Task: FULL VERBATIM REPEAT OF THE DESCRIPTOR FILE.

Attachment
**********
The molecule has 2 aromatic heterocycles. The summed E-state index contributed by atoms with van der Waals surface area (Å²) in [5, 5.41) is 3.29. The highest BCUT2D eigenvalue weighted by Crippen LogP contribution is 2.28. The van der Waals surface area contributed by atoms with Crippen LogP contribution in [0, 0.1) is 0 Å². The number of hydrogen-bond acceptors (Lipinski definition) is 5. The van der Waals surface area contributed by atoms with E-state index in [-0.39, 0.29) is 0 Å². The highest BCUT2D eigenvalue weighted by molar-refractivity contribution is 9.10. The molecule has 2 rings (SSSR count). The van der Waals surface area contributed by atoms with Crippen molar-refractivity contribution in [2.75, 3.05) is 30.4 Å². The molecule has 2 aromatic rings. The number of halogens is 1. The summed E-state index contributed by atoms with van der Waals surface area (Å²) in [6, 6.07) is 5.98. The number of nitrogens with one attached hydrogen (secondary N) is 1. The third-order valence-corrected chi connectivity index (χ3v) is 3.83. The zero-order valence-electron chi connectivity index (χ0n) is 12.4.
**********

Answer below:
The molecule has 2 aromatic heterocycles. The summed E-state index contributed by atoms with van der Waals surface area (Å²) in [5, 5.41) is 3.29. The highest BCUT2D eigenvalue weighted by Crippen LogP contribution is 2.28. The van der Waals surface area contributed by atoms with Crippen LogP contribution in [0, 0.1) is 0 Å². The number of hydrogen-bond acceptors (Lipinski definition) is 5. The van der Waals surface area contributed by atoms with E-state index in [-0.39, 0.29) is 0 Å². The highest BCUT2D eigenvalue weighted by molar-refractivity contribution is 9.10. The molecule has 2 rings (SSSR count). The van der Waals surface area contributed by atoms with Crippen molar-refractivity contribution in [2.75, 3.05) is 30.4 Å². The molecule has 2 aromatic rings. The number of halogens is 1. The summed E-state index contributed by atoms with van der Waals surface area (Å²) in [6, 6.07) is 5.98. The number of nitrogens with one attached hydrogen (secondary N) is 1. The third-order valence-corrected chi connectivity index (χ3v) is 3.83. The zero-order valence-electron chi connectivity index (χ0n) is 12.4.